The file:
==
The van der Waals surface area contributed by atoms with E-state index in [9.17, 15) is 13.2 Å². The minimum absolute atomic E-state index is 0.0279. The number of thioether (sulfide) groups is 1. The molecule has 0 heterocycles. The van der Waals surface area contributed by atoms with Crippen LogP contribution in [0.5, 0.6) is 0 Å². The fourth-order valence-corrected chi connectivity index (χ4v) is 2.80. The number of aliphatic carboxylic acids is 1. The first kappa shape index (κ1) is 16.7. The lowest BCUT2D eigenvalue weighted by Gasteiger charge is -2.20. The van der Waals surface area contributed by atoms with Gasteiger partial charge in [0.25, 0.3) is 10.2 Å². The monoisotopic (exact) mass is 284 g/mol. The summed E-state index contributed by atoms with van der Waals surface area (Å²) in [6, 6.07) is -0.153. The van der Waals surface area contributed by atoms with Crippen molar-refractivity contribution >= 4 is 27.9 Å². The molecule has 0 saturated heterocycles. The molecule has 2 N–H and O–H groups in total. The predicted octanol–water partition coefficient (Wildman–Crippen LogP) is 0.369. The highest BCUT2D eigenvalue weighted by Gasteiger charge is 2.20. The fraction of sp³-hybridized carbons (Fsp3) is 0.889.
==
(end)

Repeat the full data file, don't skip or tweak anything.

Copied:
The van der Waals surface area contributed by atoms with E-state index in [9.17, 15) is 13.2 Å². The minimum absolute atomic E-state index is 0.0279. The number of thioether (sulfide) groups is 1. The molecule has 0 heterocycles. The van der Waals surface area contributed by atoms with Crippen LogP contribution in [0.5, 0.6) is 0 Å². The fourth-order valence-corrected chi connectivity index (χ4v) is 2.80. The number of aliphatic carboxylic acids is 1. The first kappa shape index (κ1) is 16.7. The lowest BCUT2D eigenvalue weighted by Gasteiger charge is -2.20. The van der Waals surface area contributed by atoms with Gasteiger partial charge in [0.25, 0.3) is 10.2 Å². The monoisotopic (exact) mass is 284 g/mol. The summed E-state index contributed by atoms with van der Waals surface area (Å²) in [6, 6.07) is -0.153. The van der Waals surface area contributed by atoms with Crippen molar-refractivity contribution >= 4 is 27.9 Å². The molecule has 0 saturated heterocycles. The molecule has 2 N–H and O–H groups in total. The predicted octanol–water partition coefficient (Wildman–Crippen LogP) is 0.369. The highest BCUT2D eigenvalue weighted by Gasteiger charge is 2.20. The fraction of sp³-hybridized carbons (Fsp3) is 0.889.